Younger age is known to be associated with testing positive for chlamydia [8],[20], this makes young people a target group to reach in chlamydia screening. New participants had fewer sex partners, an explanation could be that people with more sex partners are more likely to attend STI clinics [25].

The chlamydia prevalence of newly reached participants was comparable to that of participants previously tested by regular care, and groups tested in other healthcare settings such as the STD clinic [26] and GPs [27]. This indicates that the chlamydia screening programme complements regular care in detecting chlamydia positives.

Sex was associated with being a newly reached participant in overall analyses, but not in additional analyses on questionnaire data. A possible explanation could be that a smaller proportion of men filled in the questionnaire compared to women. Being MSM was associated with being a newly reached participant, although this key population needs additional extra genital testing to fully address their risk behaviour [26]. Chlamydia testing was limited to urogenital site, which might underestimate the true burden of chlamydia as other studies showed that prevalence of anorectal chlamydia is substantial in both MSM and women [26],[28],[29].

This study has several limitations. First, it consists of not 100% uniquely matched data but 91%. The last 9% was matched using test records with identical markers from GPs and medical specialists. This slight inaccuracy might have introduced some bias and could lead to an underestimation of the proportion new participants. However, we expect this bias to be negligible as a sensitivity analysis on uniquely matched data revealed similar results. Unfortunately, data from care providers were only available for a restricted timeframe (2006-2010), limiting our results. It is possible that newly reached participants could have visited regular care before 2006.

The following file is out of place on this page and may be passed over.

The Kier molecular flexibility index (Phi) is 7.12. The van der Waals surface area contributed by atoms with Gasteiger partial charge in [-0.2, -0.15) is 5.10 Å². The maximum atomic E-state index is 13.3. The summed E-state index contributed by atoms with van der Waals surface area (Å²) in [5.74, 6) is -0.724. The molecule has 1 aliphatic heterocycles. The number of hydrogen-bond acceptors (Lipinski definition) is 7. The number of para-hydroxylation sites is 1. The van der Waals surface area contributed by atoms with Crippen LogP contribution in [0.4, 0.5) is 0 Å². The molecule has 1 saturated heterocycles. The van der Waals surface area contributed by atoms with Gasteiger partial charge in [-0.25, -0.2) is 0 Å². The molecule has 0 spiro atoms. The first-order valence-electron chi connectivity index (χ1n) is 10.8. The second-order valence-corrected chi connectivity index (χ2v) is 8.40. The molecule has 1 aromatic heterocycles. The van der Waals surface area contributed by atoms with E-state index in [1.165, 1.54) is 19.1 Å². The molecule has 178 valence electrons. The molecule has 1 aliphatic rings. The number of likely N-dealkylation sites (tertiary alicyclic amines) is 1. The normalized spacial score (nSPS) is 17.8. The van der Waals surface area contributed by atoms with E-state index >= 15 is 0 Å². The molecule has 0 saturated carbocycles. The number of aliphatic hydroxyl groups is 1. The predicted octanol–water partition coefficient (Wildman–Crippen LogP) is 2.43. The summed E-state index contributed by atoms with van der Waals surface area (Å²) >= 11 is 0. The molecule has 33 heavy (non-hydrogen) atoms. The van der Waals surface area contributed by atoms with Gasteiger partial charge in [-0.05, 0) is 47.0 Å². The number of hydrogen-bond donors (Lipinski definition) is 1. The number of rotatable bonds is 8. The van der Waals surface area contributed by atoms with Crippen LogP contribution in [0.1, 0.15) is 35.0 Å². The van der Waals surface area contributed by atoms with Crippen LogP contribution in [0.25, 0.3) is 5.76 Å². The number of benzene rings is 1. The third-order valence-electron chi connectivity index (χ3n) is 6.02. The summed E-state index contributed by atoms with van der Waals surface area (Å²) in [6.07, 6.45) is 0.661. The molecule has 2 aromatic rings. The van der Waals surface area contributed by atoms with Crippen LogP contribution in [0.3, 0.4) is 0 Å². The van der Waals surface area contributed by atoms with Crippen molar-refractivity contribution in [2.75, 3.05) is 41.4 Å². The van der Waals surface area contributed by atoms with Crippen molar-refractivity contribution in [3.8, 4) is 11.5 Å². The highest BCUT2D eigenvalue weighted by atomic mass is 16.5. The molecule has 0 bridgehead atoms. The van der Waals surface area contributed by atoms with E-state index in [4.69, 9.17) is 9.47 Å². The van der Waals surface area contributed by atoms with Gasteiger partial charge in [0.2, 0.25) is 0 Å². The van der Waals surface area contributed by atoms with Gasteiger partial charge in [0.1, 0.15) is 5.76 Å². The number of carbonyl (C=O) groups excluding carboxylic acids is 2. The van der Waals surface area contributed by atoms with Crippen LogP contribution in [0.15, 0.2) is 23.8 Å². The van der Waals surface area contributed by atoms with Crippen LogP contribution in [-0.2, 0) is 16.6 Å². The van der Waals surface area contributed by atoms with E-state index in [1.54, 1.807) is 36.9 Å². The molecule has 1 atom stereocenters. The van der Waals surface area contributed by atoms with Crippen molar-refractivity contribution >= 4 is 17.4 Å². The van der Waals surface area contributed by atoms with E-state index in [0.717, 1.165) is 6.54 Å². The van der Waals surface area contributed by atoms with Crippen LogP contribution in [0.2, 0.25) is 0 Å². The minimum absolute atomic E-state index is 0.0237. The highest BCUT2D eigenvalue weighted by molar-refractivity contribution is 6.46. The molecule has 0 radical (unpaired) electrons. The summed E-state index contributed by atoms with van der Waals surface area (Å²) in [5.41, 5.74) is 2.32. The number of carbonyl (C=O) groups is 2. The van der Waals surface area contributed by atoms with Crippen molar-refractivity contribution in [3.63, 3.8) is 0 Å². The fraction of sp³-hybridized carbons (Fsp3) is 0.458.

Another limitation is that additional data on sexual behaviour was only available for the group that filled in extra self-administered questionnaires, which could lead to bias for the restricted data analysis. However, odds ratios for age were similar for the main analysis and the restricted data analysis (see Table 1), indicating that bias was unlikely.

The study area itself was another limitation. The eastern South Limburg region in the Netherlands is the first study area with sufficient and matchable data sources that can be used to assess the totality of chlamydia testing. However, this region is partly rural and it is unknown where data can be extrapolated to other participation regions that are more urban, such as Amsterdam and Rotterdam. We have to acknowledge that the generalizability of our results might be confined as screening programmes in different countries vary widely because of differences in recruitment methods, sample frames and participation rates. Moreover, not all persons in eastern South Limburg requesting chlamydia testing through the website were eligible due to the individuals’ chlamydia risk score. This may have led to higher positivity rates compared to systematic screening [12]. In a postal non-response study, no indications were found that participation in the screening was hampered by limited access to the internet. Non response to the screening was largely based on perceptions of individual risk [6].